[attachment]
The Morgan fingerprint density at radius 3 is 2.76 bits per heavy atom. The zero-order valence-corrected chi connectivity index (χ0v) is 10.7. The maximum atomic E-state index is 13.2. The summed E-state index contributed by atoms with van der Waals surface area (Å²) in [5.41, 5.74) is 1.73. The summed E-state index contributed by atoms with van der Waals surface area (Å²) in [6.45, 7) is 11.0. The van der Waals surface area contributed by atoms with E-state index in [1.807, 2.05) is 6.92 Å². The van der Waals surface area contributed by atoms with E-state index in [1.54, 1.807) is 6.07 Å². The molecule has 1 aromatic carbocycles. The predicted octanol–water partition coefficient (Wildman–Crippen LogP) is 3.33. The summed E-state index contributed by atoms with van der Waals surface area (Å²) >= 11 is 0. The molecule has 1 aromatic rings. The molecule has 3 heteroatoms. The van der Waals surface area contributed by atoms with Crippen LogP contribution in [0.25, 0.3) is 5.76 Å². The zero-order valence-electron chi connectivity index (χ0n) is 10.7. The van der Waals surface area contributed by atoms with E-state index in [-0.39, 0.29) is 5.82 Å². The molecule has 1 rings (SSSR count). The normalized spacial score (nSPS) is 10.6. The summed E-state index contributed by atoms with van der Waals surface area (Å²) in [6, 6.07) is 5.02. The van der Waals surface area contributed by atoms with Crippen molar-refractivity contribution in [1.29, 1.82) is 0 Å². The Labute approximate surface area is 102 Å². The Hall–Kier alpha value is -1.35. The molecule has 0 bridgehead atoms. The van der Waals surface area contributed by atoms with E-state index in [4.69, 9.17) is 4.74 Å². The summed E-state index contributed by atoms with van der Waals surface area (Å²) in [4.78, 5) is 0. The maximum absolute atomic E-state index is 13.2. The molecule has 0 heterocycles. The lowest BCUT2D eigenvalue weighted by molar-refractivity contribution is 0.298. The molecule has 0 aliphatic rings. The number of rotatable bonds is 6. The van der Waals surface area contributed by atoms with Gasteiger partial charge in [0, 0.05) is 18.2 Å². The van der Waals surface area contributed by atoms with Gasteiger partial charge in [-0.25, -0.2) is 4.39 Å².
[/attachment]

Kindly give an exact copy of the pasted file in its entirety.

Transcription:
The Morgan fingerprint density at radius 3 is 2.76 bits per heavy atom. The zero-order valence-corrected chi connectivity index (χ0v) is 10.7. The maximum atomic E-state index is 13.2. The summed E-state index contributed by atoms with van der Waals surface area (Å²) in [5.41, 5.74) is 1.73. The summed E-state index contributed by atoms with van der Waals surface area (Å²) in [6.45, 7) is 11.0. The van der Waals surface area contributed by atoms with E-state index in [1.807, 2.05) is 6.92 Å². The van der Waals surface area contributed by atoms with E-state index in [1.54, 1.807) is 6.07 Å². The molecule has 1 aromatic carbocycles. The predicted octanol–water partition coefficient (Wildman–Crippen LogP) is 3.33. The summed E-state index contributed by atoms with van der Waals surface area (Å²) >= 11 is 0. The molecule has 1 aromatic rings. The molecule has 3 heteroatoms. The van der Waals surface area contributed by atoms with Crippen LogP contribution in [0.25, 0.3) is 5.76 Å². The zero-order valence-electron chi connectivity index (χ0n) is 10.7. The van der Waals surface area contributed by atoms with E-state index in [-0.39, 0.29) is 5.82 Å². The molecule has 1 rings (SSSR count). The normalized spacial score (nSPS) is 10.6. The summed E-state index contributed by atoms with van der Waals surface area (Å²) in [6, 6.07) is 5.02. The van der Waals surface area contributed by atoms with Crippen molar-refractivity contribution in [1.29, 1.82) is 0 Å². The Labute approximate surface area is 102 Å². The Hall–Kier alpha value is -1.35. The molecule has 0 bridgehead atoms. The van der Waals surface area contributed by atoms with E-state index in [4.69, 9.17) is 4.74 Å². The summed E-state index contributed by atoms with van der Waals surface area (Å²) in [4.78, 5) is 0. The maximum absolute atomic E-state index is 13.2. The molecule has 0 heterocycles. The lowest BCUT2D eigenvalue weighted by molar-refractivity contribution is 0.298. The molecule has 0 aliphatic rings. The number of rotatable bonds is 6. The van der Waals surface area contributed by atoms with Gasteiger partial charge in [0, 0.05) is 18.2 Å². The van der Waals surface area contributed by atoms with Gasteiger partial charge in [-0.25, -0.2) is 4.39 Å².